Fox News and talk radio! Just say no to that, and things will get better.
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akaCG
post Nov 12 2012, 01:05 AM
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Is Nate Silver just lucky, or is his record of accuracy based upon solid mathematical, statistical and scientific principle?

'Far as I can tell, Silver is about as consummately professional a psephologist as they come.

As far as whether he's lucky, and to what degree, is still an open question, however. After all, we're talking about just 3 election cycles. Statistically speaking, that's a mighty small sample. For instance, is an investor who outperforms the S&P500 3 years in a row really lucky or really good?

And, for goodness's sake, let's drop the "Republicans vs. Math" nonsense. It's just silly.

The statement "1 + 2 = 3" is math. It will always be correct.

The statement "If we assume that A will be equal to 1 and assume B will be equal to 2, then we can assume that A + B will be equal to 3", however, is a prediction model that will turn out to be correct only if its assumptions are. Otherwise, it won't be.

Nate Silver turned out to be right and Gallup and Rasmussen turned out to be wrong not because the former is good at math while the latter aren't, but because the former's assumptions were correct while the latter's assumptions weren't.

ps:

What I would reeeeally like to see is how Silver's model would have performed over the past 13 Presidential and 13 mid-term elections (i.e. since 1961, the year that the number of Electoral College votes became 538 as a result of the 23rd Amendment). Now that would reeeeally help settle the "Is Nate Silver just lucky?" question.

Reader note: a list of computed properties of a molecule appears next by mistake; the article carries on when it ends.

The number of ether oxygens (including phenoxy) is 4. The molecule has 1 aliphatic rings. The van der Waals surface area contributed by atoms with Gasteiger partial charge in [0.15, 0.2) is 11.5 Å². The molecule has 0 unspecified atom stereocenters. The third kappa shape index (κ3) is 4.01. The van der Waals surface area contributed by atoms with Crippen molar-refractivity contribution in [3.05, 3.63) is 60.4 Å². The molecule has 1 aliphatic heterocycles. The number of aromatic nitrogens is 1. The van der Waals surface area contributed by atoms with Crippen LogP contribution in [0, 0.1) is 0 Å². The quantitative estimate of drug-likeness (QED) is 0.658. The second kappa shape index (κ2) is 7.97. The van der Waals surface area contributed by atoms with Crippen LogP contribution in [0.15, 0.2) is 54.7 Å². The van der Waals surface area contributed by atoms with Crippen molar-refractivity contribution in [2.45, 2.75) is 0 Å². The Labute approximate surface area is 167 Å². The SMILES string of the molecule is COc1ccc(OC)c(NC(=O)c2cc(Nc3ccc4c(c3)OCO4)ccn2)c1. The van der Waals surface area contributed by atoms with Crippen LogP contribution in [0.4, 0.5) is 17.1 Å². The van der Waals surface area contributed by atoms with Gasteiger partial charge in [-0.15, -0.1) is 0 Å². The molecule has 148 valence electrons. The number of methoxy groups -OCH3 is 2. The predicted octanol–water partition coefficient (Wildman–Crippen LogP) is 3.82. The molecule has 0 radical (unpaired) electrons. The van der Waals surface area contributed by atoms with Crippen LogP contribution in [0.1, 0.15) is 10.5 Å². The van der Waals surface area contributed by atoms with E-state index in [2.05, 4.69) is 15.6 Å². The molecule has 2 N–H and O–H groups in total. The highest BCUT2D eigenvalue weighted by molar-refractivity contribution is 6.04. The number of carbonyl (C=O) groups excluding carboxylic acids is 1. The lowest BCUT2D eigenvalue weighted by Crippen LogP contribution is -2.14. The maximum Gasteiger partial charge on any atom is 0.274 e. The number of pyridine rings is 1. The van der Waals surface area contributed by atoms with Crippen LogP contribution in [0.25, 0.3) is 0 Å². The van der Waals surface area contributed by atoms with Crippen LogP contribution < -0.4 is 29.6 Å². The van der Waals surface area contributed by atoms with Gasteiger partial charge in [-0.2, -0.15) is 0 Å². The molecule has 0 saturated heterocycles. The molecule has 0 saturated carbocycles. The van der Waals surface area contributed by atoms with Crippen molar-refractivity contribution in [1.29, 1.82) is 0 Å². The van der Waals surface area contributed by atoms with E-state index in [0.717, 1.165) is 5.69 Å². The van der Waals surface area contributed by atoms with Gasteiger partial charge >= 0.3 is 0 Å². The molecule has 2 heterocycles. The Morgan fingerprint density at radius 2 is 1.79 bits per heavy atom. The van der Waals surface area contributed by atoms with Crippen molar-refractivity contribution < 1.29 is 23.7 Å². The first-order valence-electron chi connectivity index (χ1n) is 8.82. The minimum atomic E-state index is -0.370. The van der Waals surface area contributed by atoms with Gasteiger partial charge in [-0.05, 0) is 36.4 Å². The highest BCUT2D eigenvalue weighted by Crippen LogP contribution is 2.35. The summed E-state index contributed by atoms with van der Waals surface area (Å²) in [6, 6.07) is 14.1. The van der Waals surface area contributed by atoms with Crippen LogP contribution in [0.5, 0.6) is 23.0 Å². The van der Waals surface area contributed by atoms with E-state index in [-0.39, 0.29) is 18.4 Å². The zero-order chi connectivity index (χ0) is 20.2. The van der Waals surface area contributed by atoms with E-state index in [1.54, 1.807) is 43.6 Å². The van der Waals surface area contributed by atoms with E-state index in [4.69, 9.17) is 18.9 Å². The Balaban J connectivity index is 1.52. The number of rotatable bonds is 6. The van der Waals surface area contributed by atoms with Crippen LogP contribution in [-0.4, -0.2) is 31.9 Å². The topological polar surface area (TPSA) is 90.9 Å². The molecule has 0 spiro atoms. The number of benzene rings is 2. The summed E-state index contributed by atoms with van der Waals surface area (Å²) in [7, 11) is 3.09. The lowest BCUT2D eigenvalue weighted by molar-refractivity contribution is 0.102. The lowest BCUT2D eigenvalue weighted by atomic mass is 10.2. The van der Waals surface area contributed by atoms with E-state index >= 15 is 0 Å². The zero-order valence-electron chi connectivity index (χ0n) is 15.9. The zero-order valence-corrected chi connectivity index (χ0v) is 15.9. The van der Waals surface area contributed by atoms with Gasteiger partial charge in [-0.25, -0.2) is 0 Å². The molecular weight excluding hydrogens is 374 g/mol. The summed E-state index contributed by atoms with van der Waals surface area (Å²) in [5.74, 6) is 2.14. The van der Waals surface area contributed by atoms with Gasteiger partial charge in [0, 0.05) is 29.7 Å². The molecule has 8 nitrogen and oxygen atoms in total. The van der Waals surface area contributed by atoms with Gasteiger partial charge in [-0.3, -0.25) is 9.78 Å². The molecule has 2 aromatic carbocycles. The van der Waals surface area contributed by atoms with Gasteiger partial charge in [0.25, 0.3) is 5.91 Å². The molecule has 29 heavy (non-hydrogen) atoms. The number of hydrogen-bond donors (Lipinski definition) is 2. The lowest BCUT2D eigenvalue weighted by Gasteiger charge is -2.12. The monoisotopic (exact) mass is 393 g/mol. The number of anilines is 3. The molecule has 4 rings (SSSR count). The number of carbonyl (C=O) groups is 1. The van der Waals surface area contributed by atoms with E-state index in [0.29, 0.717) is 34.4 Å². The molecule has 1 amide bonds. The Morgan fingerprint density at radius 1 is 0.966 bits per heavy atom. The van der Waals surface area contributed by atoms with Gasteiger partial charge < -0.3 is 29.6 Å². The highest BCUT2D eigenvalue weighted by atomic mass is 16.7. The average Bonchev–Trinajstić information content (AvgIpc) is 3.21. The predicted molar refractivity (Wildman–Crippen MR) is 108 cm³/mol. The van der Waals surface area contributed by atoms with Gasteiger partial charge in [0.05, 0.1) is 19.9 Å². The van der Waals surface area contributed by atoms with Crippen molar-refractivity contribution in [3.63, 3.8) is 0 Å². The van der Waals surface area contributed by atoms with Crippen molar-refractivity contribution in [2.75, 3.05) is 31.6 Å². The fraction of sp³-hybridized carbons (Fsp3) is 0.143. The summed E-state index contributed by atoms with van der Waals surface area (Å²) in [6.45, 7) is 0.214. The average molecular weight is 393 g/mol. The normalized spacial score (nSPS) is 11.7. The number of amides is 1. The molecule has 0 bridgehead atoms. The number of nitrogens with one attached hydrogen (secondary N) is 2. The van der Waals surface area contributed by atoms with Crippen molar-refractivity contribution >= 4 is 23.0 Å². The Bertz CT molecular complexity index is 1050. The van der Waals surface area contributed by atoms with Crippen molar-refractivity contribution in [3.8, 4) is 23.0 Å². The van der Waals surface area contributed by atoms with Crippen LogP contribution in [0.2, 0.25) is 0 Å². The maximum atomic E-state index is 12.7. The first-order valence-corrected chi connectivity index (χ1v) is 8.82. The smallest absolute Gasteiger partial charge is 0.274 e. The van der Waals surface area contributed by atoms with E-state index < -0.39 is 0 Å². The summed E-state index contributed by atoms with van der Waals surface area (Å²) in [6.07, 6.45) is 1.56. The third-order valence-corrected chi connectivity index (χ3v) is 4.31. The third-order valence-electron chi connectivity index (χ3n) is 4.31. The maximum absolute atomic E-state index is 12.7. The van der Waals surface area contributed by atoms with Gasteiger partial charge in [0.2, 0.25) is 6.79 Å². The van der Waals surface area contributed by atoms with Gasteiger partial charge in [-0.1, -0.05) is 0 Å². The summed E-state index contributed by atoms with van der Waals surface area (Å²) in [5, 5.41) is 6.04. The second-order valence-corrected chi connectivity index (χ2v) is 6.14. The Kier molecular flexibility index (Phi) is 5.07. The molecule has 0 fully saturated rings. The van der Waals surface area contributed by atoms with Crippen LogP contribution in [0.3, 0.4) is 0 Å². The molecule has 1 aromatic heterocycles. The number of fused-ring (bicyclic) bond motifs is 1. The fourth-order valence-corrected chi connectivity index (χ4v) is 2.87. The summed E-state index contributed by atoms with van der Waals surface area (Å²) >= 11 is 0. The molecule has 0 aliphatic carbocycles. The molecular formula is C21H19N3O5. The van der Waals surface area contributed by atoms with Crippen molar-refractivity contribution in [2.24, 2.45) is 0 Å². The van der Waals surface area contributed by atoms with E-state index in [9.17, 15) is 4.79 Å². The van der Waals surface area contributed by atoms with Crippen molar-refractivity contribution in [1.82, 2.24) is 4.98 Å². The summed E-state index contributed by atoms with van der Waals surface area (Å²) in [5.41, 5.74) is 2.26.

This post has been edited by akaCG: Nov 12 2012, 01:21 AM
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amf
post Nov 12 2012, 01:19 AM
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QUOTE
What I would reeeeally like to see is how Silver's model would have performed over the past 13 Presidential and 13 mid-term elections


Won't happen, because polling data was in short supply right up until telecom costs dropped like a rock following the 2001 recession. It was too expensive to call all over the country on a regular basis. Now it's nearly free, so polls are flowing like water from a hose.

QUOTE
Either the science is valid and a poll is done right and therefore should be included or it is not and should not be. This attempt to include biased polls in someone's aggregation techniques will be where the science will get taken off track. I.e. I expect loud debates over the validity of polls used in these systems.


Nate's system accounts for this by weighting pollsters according to their historical accuracy for certain types of polls. He also weights state polls relative to national polls, so that trends get reflected throughout his system. Part of what helped Nate this year was Sandy... Gallup, which had gone way off course with its national tracking poll for several weeks -- as their tracking poll had done in previous elections as well, by the way -- stopped polling for a week, which made the final aggregates more accurate. Had that not happened, it's possible that he would have incorrectly called Florida, which was the closest race in his model.
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Eeyore
post Nov 12 2012, 01:49 AM
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QUOTE(akaCG @ Nov 11 2012, 07:05 PM) *
And, for goodness's sake, let's drop the "Republicans vs. Math" nonsense. It's just silly.

The statement "1 + 2 = 3" is math. It will always be correct.


I can not will not drop what you call silliness. I think it is rampantly evident that the Republican consensus machine has been anti-intellectual and has argued in the face of scientific methodology again and again.